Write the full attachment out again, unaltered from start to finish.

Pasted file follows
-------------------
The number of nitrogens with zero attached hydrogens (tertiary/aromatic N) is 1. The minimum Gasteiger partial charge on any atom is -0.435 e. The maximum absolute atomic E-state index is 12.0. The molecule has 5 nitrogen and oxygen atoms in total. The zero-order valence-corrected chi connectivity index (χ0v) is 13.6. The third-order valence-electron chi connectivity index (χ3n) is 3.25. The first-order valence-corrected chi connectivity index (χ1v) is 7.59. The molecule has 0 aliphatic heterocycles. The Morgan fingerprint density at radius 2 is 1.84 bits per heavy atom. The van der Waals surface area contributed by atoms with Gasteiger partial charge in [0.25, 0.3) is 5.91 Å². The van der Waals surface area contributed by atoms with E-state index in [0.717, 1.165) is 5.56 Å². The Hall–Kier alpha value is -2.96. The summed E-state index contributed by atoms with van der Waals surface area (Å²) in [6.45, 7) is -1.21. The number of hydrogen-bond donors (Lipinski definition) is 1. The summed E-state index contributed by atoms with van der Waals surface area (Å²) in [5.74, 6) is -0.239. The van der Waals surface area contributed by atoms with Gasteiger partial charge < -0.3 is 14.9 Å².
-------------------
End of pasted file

The number of nitrogens with zero attached hydrogens (tertiary/aromatic N) is 1. The minimum Gasteiger partial charge on any atom is -0.435 e. The maximum absolute atomic E-state index is 12.0. The molecule has 5 nitrogen and oxygen atoms in total. The zero-order valence-corrected chi connectivity index (χ0v) is 13.6. The third-order valence-electron chi connectivity index (χ3n) is 3.25. The first-order valence-corrected chi connectivity index (χ1v) is 7.59. The molecule has 0 aliphatic heterocycles. The Morgan fingerprint density at radius 2 is 1.84 bits per heavy atom. The van der Waals surface area contributed by atoms with Gasteiger partial charge in [0.25, 0.3) is 5.91 Å². The van der Waals surface area contributed by atoms with E-state index in [0.717, 1.165) is 5.56 Å². The Hall–Kier alpha value is -2.96. The summed E-state index contributed by atoms with van der Waals surface area (Å²) in [6.45, 7) is -1.21. The number of hydrogen-bond donors (Lipinski definition) is 1. The summed E-state index contributed by atoms with van der Waals surface area (Å²) in [5.74, 6) is -0.239. The van der Waals surface area contributed by atoms with Gasteiger partial charge < -0.3 is 14.9 Å².